What's one of the simplest, most beneficial tricks you can do for your computer or device? Clear its cache. The stuff your computer collects is called "cache." Your browser's cache is a collection of temporary files saved to your hard drive, so that the next time you visit the same page, it can load faster.

However, there are some downsides to caching. It's like keeping old newspapers and magazines in your house -- they take up space and make it harder to find the things you need.

What is Cache?

The cache is a collection of temporary files saved to your hard drive, so that the next time you visit the same page, it can load faster.

The files store data that the website or application needs in order to function properly. Over time, these files can start to take up space on your hard drive and slow down your computer. There are two types of cache:

Browser Cache

Browser cache is created by your web browser (like Chrome, Safari, or Firefox) and is used to store data from websites you visit.

Application cache

The application cache is created by the apps you use (like Facebook, Instagram, or Snapchat) and is used to store data from those apps.

Where to find Cache Files

The location of your cache files depends on the type of cache you're looking for.

Browser Cache

For browser cache, the location varies depending on which browser you're using:

Chrome: Press Ctrl+Shift+I (or Cmd+Opt+I on a Mac) to open the Chrome Developer Tools. Click the Network tab. Under the "Size" column, you'll see how big each cache file is for the current tab.

But if you want to delete all cache, then enter the following URL in your chrome address bar;


Here you will find cache file to be deleted;

Safari: In the Safari menu, select Preferences. Click the Advanced tab. Check the Show Develop menu in menu bar checkbox. Close the Preferences window. In the Develop menu, select Empty Caches.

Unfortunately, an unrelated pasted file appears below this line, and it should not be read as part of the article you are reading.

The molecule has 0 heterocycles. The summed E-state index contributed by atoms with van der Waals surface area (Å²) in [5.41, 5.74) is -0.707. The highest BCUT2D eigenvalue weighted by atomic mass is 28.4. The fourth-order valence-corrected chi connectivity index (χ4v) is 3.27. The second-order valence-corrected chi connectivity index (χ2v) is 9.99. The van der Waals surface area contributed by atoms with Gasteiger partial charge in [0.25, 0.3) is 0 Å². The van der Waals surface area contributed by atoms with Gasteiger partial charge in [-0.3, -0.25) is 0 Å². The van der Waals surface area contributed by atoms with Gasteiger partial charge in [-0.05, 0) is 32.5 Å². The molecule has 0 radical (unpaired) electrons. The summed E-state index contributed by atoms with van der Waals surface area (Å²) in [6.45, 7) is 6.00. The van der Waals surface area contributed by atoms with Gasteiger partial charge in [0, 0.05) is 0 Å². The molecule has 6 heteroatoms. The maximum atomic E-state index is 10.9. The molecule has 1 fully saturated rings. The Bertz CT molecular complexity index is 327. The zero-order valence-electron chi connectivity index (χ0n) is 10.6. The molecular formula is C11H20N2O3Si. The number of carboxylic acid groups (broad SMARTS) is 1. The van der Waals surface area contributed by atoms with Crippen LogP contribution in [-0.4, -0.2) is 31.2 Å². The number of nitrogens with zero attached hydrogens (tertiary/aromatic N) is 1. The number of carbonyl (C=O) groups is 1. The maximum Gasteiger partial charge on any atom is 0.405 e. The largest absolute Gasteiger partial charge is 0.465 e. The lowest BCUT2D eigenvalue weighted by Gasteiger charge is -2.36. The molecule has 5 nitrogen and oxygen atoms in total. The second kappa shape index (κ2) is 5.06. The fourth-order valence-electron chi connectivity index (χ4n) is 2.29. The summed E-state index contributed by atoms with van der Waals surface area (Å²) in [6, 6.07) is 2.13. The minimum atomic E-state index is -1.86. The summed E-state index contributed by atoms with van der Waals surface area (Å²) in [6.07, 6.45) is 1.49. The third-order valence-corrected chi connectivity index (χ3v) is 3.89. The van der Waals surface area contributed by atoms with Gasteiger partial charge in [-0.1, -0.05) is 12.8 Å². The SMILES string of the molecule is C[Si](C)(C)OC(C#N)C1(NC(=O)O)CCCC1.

Firefox: It's very similar to the chrome,Press Ctrl+Shift+I (or Cmd+Opt+I on a Mac) to open the Firefox Developer Tools. Click the Storage tab. Under the "Size" column, you'll see how big each cache file is for the current tab.

But if you want to delete all browser cache then copy and paste the following address into your firefox browser;


Now, scroll down to the Cookies and Site data option, click "clear data" and here you have the option to clear it;

Application Cache

For application cache, the location varies depending on which app you're using:

Windows: Press the Windows key+R to open the Run dialog box. Type %temp% and press Enter. This will open the Temp folder, which contains your cache files.

Mac: In the Finder, select Go > Go to Folder. Type ~/Library/Caches and press Enter. This will open the Caches folder, which contains your cache files.

Benefits of Clearing Your Cache

Fortunately, it's easy to clear your cache, and it can have a big impact on how quickly you can access content on your computer. Let's look at some ways clearing your cache can improve your browsing experience.

1. Clearing the cache gives you more storage space and improves browsing speed.

Many websites and apps use computer caches to store things like images and other files on your device, so they load faster the next time you visit.

While this is helpful in most cases, it means your browser saves enough data to slow down your device.

Clearing your cache regularly is a good way to keep things running smoothly, so you don't have frustrating delays when you access a page.

When you notice things are getting sluggish, clear your cache, and recheck your device's performance. It's a quick and easy way to free up some extra space.

2. Clearing your cache lowers the risk of security breaches by clearing out old data.

There's a small chance someone could break into your system because of the stored cache data. For this reason, some people clear the cache on their browsers every time they exit.

This is unlikely if you have a firewall or other security software running, but it's still possible for someone to access your computer remotely if it's connected to the internet.

This is especially the case if you haven't updated it with all the latest security patches from Microsoft or Apple.